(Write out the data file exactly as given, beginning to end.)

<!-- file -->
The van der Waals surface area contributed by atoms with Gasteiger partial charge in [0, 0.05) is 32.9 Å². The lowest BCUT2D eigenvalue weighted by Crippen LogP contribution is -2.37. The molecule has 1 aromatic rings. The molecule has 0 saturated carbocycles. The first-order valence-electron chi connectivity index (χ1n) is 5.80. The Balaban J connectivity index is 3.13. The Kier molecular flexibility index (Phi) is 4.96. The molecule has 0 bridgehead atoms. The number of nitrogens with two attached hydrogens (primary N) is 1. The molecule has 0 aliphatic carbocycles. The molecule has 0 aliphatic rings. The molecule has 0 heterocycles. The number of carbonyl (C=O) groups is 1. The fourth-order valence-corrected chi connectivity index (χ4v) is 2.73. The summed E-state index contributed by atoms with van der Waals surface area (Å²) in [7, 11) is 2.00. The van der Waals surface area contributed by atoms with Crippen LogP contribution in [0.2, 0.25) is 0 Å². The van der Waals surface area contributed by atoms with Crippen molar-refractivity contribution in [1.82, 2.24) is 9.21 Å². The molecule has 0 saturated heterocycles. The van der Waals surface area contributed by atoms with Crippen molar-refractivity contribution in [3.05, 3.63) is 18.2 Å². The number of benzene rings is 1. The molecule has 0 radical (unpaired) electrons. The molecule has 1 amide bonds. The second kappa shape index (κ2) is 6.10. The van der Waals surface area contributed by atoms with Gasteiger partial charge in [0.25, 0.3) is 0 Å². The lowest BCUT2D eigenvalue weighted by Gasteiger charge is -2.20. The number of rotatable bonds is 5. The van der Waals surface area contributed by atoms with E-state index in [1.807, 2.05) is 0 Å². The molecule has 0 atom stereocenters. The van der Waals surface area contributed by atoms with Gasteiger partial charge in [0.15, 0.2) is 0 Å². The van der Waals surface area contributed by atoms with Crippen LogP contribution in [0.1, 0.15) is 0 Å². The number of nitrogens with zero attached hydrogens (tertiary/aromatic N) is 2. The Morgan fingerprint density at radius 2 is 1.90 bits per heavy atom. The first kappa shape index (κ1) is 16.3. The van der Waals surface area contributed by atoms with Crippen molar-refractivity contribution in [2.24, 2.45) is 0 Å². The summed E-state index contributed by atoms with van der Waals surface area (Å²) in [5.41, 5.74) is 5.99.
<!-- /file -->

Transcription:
The van der Waals surface area contributed by atoms with Gasteiger partial charge in [0, 0.05) is 32.9 Å². The lowest BCUT2D eigenvalue weighted by Crippen LogP contribution is -2.37. The molecule has 1 aromatic rings. The molecule has 0 saturated carbocycles. The first-order valence-electron chi connectivity index (χ1n) is 5.80. The Balaban J connectivity index is 3.13. The Kier molecular flexibility index (Phi) is 4.96. The molecule has 0 bridgehead atoms. The number of nitrogens with two attached hydrogens (primary N) is 1. The molecule has 0 aliphatic carbocycles. The molecule has 0 aliphatic rings. The molecule has 0 heterocycles. The number of carbonyl (C=O) groups is 1. The fourth-order valence-corrected chi connectivity index (χ4v) is 2.73. The summed E-state index contributed by atoms with van der Waals surface area (Å²) in [7, 11) is 2.00. The van der Waals surface area contributed by atoms with Crippen LogP contribution in [0.2, 0.25) is 0 Å². The van der Waals surface area contributed by atoms with Crippen molar-refractivity contribution in [1.82, 2.24) is 9.21 Å². The molecule has 0 saturated heterocycles. The van der Waals surface area contributed by atoms with Crippen molar-refractivity contribution in [3.05, 3.63) is 18.2 Å². The number of benzene rings is 1. The molecule has 0 radical (unpaired) electrons. The molecule has 1 amide bonds. The second kappa shape index (κ2) is 6.10. The van der Waals surface area contributed by atoms with Gasteiger partial charge in [0.25, 0.3) is 0 Å². The lowest BCUT2D eigenvalue weighted by Gasteiger charge is -2.20. The number of rotatable bonds is 5. The van der Waals surface area contributed by atoms with E-state index in [1.807, 2.05) is 0 Å². The molecule has 0 atom stereocenters. The van der Waals surface area contributed by atoms with Gasteiger partial charge in [0.15, 0.2) is 0 Å². The van der Waals surface area contributed by atoms with Crippen LogP contribution in [0.1, 0.15) is 0 Å². The number of nitrogens with zero attached hydrogens (tertiary/aromatic N) is 2. The Morgan fingerprint density at radius 2 is 1.90 bits per heavy atom. The first kappa shape index (κ1) is 16.3. The van der Waals surface area contributed by atoms with Crippen molar-refractivity contribution in [2.24, 2.45) is 0 Å². The summed E-state index contributed by atoms with van der Waals surface area (Å²) in [5.41, 5.74) is 5.99.